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ENGL 6930: Composition Theory

Fall 2011
Mondays 4:00 - 6:40   Hagg-Sauer 343  
Dr. M C Morgan • 218 755 2814 • @mcmorgan •

Course url:

Required texts
V. Villanueva, ed. Cross-Talk in Comp Theory, 2nd ed. NCTE, 2003.
A. F. Wysocki, et al. Writing in New Media. Utah State UP, 2004.


What have you gotten yourself into? Something like this:

A 10-week consideration of

composition theory: an area of rhetoric that developed (in the US; it went a different direction in the UK, which we won’t be looking at) between 1964 and, let’s say, 2001, and flourished in the late 1990s;

a field that originated in response to Ptolemaic thinking about how writing gets written that was dominant in post-WWII teaching and is still practiced today;

a field that developed in support of composition teachers (at the time, mainly women, often spouses to literary academics), to provide theory and practice in a area that had been under-theorized and consequently practiced blindly;

drawing on empirical study (some much of it poorly done), cognitive science, social cognition, social science, classical and epistemic rhetoric, structural and transformational linguistics, anthropology, and (it’s sort of buried, but we can see it in retrospect) semiotics;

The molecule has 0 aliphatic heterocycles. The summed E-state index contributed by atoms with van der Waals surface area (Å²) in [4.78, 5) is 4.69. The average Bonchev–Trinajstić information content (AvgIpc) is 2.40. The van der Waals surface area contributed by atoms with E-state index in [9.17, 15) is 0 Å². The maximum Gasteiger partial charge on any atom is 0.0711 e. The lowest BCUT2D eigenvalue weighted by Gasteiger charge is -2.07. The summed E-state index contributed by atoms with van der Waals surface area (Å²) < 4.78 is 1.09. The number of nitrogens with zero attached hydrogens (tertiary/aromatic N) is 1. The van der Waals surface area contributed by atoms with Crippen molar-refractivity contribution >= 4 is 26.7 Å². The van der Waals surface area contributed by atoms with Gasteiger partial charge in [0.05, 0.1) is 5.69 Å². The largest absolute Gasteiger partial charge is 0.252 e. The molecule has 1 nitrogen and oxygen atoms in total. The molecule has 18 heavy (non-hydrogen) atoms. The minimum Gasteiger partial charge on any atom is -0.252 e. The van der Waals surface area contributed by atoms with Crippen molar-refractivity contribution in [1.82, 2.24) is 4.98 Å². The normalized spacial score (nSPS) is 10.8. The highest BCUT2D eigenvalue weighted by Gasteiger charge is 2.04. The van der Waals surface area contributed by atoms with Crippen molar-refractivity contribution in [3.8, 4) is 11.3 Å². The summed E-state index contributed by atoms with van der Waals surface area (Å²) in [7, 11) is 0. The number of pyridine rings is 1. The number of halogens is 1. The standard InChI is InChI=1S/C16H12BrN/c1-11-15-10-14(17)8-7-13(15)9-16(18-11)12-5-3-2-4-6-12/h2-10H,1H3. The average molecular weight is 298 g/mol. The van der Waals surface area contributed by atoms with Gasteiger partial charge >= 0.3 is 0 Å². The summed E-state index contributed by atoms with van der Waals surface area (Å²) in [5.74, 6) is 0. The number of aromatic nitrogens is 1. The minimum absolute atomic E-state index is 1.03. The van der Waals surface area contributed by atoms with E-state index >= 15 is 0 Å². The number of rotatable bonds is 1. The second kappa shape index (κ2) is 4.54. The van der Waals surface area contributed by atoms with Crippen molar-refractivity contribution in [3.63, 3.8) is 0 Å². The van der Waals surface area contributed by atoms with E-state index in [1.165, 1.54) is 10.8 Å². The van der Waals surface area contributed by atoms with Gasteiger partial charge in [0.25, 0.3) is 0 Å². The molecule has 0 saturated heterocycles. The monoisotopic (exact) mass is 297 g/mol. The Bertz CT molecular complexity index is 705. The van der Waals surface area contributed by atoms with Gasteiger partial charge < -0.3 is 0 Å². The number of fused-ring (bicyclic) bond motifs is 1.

rejecting Piagtian developmental psychology, behaviorism, mechanical models of the mind, and apprehensive about formalism, expressionism, journalistic models, and Strunk and White prescriptivism;

that seems to have lost its momentum with the rise of post-structuralism and deconstruction - although whether that’s a matter of grads and post-grads moving away from the subject or just inertia, I don’t know;

that never quite got enough steam or energy behind it to grow into a proper revolution or even trigger a Copernican paradigm shift (in spite of some timid assertions) much less a quantum shift;

but that might now (2011) be seeing a revitalization, maybe even a sea-change (still no revolution) in a new sense of architectonic invention, semiotics, and multi-modal composition;

followed by a consideration of a few weeks of

composing in new media: a re-consideration of composing that is currently developing in the US, UK, and Oz, mainly in circles of technical, e-rhetorical, and digital poetic boffins;

drawing on theories of social semiotics as applied to visual design and design in general;

in which we move away from (natural) language (as we know it: spoken and written) as the sole means modes of articulation and creation of meaning to involve image, gesture, placement in space and time, et al;

and not ironically bringing both the digital and the material into consideration;

finally hopefully finally leaving prescriptivism to the Miss Fiddiches, Lynn Trusses, NPRs, and Sarah Palins of the world;

so that we can start to think of composing as an allencompassingmaterialboundmultimodalarticulationofamomentssemioticconstructionofmeaninginasociacontext;